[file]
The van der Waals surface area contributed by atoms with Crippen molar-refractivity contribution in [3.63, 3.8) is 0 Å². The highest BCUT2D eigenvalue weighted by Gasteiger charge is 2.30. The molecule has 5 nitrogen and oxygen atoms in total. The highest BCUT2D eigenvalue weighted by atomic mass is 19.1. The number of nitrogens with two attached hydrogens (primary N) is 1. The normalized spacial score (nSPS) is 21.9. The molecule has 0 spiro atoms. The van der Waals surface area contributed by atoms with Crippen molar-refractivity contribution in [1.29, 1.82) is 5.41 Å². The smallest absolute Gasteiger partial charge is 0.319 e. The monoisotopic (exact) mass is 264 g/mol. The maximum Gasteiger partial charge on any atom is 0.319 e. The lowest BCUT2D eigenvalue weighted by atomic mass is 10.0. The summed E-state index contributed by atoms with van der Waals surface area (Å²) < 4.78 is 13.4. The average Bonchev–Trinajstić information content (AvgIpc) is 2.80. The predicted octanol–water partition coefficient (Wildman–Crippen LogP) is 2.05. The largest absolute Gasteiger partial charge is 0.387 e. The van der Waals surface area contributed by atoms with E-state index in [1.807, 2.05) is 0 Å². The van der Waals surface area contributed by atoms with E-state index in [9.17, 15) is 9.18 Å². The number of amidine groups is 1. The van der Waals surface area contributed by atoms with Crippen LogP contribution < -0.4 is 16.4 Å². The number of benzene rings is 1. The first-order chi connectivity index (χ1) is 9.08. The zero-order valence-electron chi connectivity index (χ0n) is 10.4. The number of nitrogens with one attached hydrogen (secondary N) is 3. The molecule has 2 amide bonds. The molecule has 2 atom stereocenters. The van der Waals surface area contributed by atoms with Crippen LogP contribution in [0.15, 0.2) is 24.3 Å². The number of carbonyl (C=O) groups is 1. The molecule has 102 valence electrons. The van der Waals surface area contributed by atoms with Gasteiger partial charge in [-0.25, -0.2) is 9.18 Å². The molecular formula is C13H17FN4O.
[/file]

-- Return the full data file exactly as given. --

The van der Waals surface area contributed by atoms with Crippen molar-refractivity contribution in [3.63, 3.8) is 0 Å². The highest BCUT2D eigenvalue weighted by Gasteiger charge is 2.30. The molecule has 5 nitrogen and oxygen atoms in total. The highest BCUT2D eigenvalue weighted by atomic mass is 19.1. The number of nitrogens with two attached hydrogens (primary N) is 1. The normalized spacial score (nSPS) is 21.9. The molecule has 0 spiro atoms. The van der Waals surface area contributed by atoms with Crippen molar-refractivity contribution in [1.29, 1.82) is 5.41 Å². The smallest absolute Gasteiger partial charge is 0.319 e. The monoisotopic (exact) mass is 264 g/mol. The maximum Gasteiger partial charge on any atom is 0.319 e. The lowest BCUT2D eigenvalue weighted by atomic mass is 10.0. The summed E-state index contributed by atoms with van der Waals surface area (Å²) < 4.78 is 13.4. The average Bonchev–Trinajstić information content (AvgIpc) is 2.80. The predicted octanol–water partition coefficient (Wildman–Crippen LogP) is 2.05. The largest absolute Gasteiger partial charge is 0.387 e. The van der Waals surface area contributed by atoms with E-state index in [1.807, 2.05) is 0 Å². The van der Waals surface area contributed by atoms with E-state index in [9.17, 15) is 9.18 Å². The number of amidine groups is 1. The van der Waals surface area contributed by atoms with Crippen LogP contribution < -0.4 is 16.4 Å². The number of benzene rings is 1. The first-order chi connectivity index (χ1) is 9.08. The zero-order valence-electron chi connectivity index (χ0n) is 10.4. The number of nitrogens with one attached hydrogen (secondary N) is 3. The molecule has 2 amide bonds. The molecule has 2 atom stereocenters. The van der Waals surface area contributed by atoms with Crippen LogP contribution in [0.15, 0.2) is 24.3 Å². The number of carbonyl (C=O) groups is 1. The molecule has 102 valence electrons. The van der Waals surface area contributed by atoms with Gasteiger partial charge in [-0.25, -0.2) is 9.18 Å². The molecular formula is C13H17FN4O.